Monday, December 7, 2015

#CollisionWithFame: Otis Redding and the Bar-Keys, December 10 1967




Otis Redding and the Bar-Keys were taking a daytime flight, headed for Madison, Wisconsin for a performance.  The “King of Soul Singers” and the Bar-Keys were traveling from Cleveland to Madison, the next stop on his winter tour. The aircraft, a Beech H18, carried a pilot and six passengers.  Pilot Richard Frasier of Macon was a 26 year old flight instructor with about 1,300 hours of total flying experience, including 118 hours in the Beech. In addition to Redding, thje crash killed his manager and four of the five members of the Bar-Keys: Jimmy King, 18, Ronnie Caldwell, 18, Phalon Jones, 18, and Carl Cunningham, 17. 
At about 3:30PM, while on final approach, the aircraft crashed into Lake Monona, three miles short of the airport. Weather conditions were foggy.   Of the seven persons on
the aircraft, six died, including Redding and the pilot; initial reports that seven of eight band members died were erroneous; A sixth member of the group, James Alexander, was on a commercial flight.

Two explanations are offered for Alexander not being on the Beech.  One is that Alexander had to return a rental car in Cleveland and missed the flight.  The other is that the Beech didn’t have enough seats for the entire group, so they rotated taking a commercial flight. The only Bar-Key to survive the crash was Ben Cauley, 20.  Cauley, who was sleeping, woke up right before impact due to the exclamation of Phalon Jones, who evidently saw the lake growing large in the window. 

            The Beech was owned by the Otis Redding Revue.  Redding had purchased the craft two months prior to the accident, coincidental to his return to touring after minor vocal surgery and also his being named the “world’s number 1 male vocalist” by the readers of the London-based Melody Maker Readers Pop Poll (marking the first time in ten tears someone had supplanted Elvis Presley.) Redding’s loss was compared to the earlier death of Buddy Holly and also the untimely death of Hank Williams Sr, who “died at the peak of their creative work.” Redding had established himself as the preeminent R & B artist in the world, quickly taking his place along side Ray Charles and James Brown as the leading voices in black music.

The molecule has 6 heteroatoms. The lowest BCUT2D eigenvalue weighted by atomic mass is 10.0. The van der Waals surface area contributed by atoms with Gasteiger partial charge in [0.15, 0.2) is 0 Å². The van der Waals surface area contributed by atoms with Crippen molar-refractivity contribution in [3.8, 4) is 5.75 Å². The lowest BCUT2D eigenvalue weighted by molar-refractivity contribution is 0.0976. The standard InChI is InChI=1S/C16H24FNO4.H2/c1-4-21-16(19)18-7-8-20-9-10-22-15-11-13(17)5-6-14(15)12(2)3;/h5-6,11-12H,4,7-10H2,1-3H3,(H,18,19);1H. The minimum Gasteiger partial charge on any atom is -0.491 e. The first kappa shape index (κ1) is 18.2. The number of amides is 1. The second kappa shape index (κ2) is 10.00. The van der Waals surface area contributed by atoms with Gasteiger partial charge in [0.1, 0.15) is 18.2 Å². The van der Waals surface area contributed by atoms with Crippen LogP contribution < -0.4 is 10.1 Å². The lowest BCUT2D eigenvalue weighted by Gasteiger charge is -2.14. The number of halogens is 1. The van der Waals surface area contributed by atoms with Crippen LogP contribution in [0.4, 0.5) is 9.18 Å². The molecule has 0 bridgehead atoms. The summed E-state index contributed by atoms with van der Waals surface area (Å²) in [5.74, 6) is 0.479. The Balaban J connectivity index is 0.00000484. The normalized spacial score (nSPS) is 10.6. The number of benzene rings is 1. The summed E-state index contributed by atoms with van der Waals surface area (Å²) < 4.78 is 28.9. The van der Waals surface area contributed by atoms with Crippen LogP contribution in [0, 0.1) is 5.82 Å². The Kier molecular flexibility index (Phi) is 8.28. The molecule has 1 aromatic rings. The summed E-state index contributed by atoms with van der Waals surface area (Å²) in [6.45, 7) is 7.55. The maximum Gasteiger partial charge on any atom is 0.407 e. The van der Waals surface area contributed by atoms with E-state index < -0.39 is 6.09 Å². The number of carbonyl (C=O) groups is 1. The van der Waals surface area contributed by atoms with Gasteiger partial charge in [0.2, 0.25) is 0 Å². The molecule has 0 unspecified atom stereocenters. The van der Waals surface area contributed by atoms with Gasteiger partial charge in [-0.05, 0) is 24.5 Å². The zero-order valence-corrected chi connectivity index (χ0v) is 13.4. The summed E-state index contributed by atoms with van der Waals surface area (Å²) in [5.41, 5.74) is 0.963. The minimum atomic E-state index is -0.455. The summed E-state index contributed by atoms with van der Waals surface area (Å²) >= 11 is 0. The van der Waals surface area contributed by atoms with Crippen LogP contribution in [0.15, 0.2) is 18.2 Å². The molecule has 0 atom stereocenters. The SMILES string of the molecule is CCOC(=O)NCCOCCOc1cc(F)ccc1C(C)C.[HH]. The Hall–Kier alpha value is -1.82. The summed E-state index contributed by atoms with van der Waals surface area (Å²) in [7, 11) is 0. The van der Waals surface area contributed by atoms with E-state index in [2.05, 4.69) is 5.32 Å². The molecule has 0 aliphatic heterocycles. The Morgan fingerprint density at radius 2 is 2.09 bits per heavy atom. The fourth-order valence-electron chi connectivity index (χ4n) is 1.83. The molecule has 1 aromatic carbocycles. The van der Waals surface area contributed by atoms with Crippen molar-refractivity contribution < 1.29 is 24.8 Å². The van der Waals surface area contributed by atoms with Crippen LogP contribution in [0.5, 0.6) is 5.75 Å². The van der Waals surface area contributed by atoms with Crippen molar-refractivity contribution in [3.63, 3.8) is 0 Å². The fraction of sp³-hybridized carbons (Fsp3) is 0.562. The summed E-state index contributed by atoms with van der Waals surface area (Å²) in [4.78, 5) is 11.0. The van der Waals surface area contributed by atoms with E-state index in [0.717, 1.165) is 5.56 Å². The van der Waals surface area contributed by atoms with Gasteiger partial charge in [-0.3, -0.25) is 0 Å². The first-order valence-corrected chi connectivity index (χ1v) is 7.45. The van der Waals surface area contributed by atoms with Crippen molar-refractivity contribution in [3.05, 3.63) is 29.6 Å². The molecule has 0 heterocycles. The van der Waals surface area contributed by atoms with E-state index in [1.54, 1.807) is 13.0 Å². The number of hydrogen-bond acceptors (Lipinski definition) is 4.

Otis Redding, Jr. was born on September 9, 1941 in Dawson, Georgia, the son of a Baptist minister. He grew up in poverty in the Tindall Heights housing projects of Macon, Georgia, where he started singing in the church choir of Vineville Baptist Church. Redding later attended Ballad Hudson High School and participated in the band. He dropped out of high school in the tenth grade, determined to help his family financially. Redding went to work with Little Richard's former band, the Upsetters, serving as both chauffeur and vocalist as the group played the fraternity-house circuit. He also began to compete in local talent shows for the $5 prize, winning 15 straight times. Redding was discovered while singing with Macon guitarist Johnny Jenkins band, the Pine Toppers, and first recorded as a member of that group for the tiny Confederate label in 1960. He later married Zelma Atwood in August of 1961 and they had three children and one that would later be adopted after his death.

            Redding’s signature tune for many Americans is one he never heard broadcast – “Dock of the Bay.” Released posthumously in January 1968, by April 1968 the single had sold over 1,400,00 copies  and had spent four straight weeks at #1 on the Billboard Hot 100.  The song earned Redding two Grammy Awards.

            Much like with Buddy Holly, “original” Otis Redding tunes would be released for years to come, as the King of Soul Singers had laid down over 40 tracks for the Atlantic Records label before his untimely death. He was inducted into the Rock and Roll Hall of Fame in 1989.  In 2002 Redding was honored in Macon with a seven-foot statue, which was unveiled at Gateway Park, the trailhead for the city's Ocmulgee Heritage Greenway.